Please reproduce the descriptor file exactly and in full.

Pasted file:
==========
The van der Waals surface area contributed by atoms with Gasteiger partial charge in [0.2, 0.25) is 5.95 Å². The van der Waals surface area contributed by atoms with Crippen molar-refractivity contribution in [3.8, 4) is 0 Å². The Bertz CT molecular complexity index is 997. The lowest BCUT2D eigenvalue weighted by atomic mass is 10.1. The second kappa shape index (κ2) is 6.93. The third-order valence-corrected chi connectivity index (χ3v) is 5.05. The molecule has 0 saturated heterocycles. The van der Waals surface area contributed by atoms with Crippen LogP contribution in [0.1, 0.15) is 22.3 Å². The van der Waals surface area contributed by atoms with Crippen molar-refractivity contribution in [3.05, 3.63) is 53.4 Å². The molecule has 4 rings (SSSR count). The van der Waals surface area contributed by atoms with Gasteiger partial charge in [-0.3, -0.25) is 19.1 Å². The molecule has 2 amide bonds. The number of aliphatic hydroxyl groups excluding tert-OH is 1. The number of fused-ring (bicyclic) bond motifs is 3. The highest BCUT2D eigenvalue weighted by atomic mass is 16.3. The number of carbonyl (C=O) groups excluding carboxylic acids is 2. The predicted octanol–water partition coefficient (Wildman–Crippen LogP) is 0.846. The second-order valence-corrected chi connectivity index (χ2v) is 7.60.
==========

The van der Waals surface area contributed by atoms with Gasteiger partial charge in [0.2, 0.25) is 5.95 Å². The van der Waals surface area contributed by atoms with Crippen molar-refractivity contribution in [3.8, 4) is 0 Å². The Bertz CT molecular complexity index is 997. The lowest BCUT2D eigenvalue weighted by atomic mass is 10.1. The second kappa shape index (κ2) is 6.93. The third-order valence-corrected chi connectivity index (χ3v) is 5.05. The molecule has 0 saturated heterocycles. The van der Waals surface area contributed by atoms with Crippen LogP contribution in [0.1, 0.15) is 22.3 Å². The van der Waals surface area contributed by atoms with Crippen molar-refractivity contribution in [3.05, 3.63) is 53.4 Å². The molecule has 4 rings (SSSR count). The van der Waals surface area contributed by atoms with Gasteiger partial charge in [-0.3, -0.25) is 19.1 Å². The molecule has 2 amide bonds. The number of aliphatic hydroxyl groups excluding tert-OH is 1. The number of fused-ring (bicyclic) bond motifs is 3. The highest BCUT2D eigenvalue weighted by atomic mass is 16.3. The number of carbonyl (C=O) groups excluding carboxylic acids is 2. The predicted octanol–water partition coefficient (Wildman–Crippen LogP) is 0.846. The second-order valence-corrected chi connectivity index (χ2v) is 7.60.